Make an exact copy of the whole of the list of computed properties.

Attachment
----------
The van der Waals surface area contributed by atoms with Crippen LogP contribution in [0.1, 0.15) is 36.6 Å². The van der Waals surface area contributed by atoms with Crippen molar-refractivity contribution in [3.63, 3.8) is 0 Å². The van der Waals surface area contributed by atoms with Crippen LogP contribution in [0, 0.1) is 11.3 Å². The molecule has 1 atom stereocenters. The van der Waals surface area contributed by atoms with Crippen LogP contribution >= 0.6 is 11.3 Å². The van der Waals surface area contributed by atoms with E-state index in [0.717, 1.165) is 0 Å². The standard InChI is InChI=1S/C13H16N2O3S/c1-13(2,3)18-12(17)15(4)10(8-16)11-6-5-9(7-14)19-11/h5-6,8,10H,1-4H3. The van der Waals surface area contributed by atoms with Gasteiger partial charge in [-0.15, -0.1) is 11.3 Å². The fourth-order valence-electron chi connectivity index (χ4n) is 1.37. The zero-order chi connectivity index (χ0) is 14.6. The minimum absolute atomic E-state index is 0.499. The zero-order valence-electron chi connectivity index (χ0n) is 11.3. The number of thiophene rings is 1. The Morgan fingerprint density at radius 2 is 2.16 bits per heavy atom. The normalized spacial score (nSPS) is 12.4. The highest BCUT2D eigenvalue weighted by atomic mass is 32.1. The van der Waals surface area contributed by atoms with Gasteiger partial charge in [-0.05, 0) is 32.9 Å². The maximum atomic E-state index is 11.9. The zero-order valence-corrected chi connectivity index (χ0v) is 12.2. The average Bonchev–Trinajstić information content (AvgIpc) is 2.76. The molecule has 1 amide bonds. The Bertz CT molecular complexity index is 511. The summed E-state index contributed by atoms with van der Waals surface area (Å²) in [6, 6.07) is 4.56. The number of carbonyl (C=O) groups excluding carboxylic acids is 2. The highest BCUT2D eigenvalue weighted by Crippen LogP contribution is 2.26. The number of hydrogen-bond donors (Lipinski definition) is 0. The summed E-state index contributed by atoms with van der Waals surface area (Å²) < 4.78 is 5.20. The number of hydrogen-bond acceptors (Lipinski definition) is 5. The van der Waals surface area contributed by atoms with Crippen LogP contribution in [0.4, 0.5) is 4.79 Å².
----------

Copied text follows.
The van der Waals surface area contributed by atoms with Crippen LogP contribution in [0.1, 0.15) is 36.6 Å². The van der Waals surface area contributed by atoms with Crippen molar-refractivity contribution in [3.63, 3.8) is 0 Å². The van der Waals surface area contributed by atoms with Crippen LogP contribution in [0, 0.1) is 11.3 Å². The molecule has 1 atom stereocenters. The van der Waals surface area contributed by atoms with Crippen LogP contribution >= 0.6 is 11.3 Å². The van der Waals surface area contributed by atoms with E-state index in [0.717, 1.165) is 0 Å². The standard InChI is InChI=1S/C13H16N2O3S/c1-13(2,3)18-12(17)15(4)10(8-16)11-6-5-9(7-14)19-11/h5-6,8,10H,1-4H3. The van der Waals surface area contributed by atoms with Gasteiger partial charge in [-0.15, -0.1) is 11.3 Å². The fourth-order valence-electron chi connectivity index (χ4n) is 1.37. The zero-order chi connectivity index (χ0) is 14.6. The minimum absolute atomic E-state index is 0.499. The zero-order valence-electron chi connectivity index (χ0n) is 11.3. The number of thiophene rings is 1. The Morgan fingerprint density at radius 2 is 2.16 bits per heavy atom. The normalized spacial score (nSPS) is 12.4. The highest BCUT2D eigenvalue weighted by atomic mass is 32.1. The van der Waals surface area contributed by atoms with Gasteiger partial charge in [-0.05, 0) is 32.9 Å². The maximum atomic E-state index is 11.9. The zero-order valence-corrected chi connectivity index (χ0v) is 12.2. The average Bonchev–Trinajstić information content (AvgIpc) is 2.76. The molecule has 1 amide bonds. The Bertz CT molecular complexity index is 511. The summed E-state index contributed by atoms with van der Waals surface area (Å²) in [6, 6.07) is 4.56. The number of carbonyl (C=O) groups excluding carboxylic acids is 2. The highest BCUT2D eigenvalue weighted by Crippen LogP contribution is 2.26. The number of hydrogen-bond donors (Lipinski definition) is 0. The summed E-state index contributed by atoms with van der Waals surface area (Å²) < 4.78 is 5.20. The number of hydrogen-bond acceptors (Lipinski definition) is 5. The van der Waals surface area contributed by atoms with Crippen LogP contribution in [0.4, 0.5) is 4.79 Å².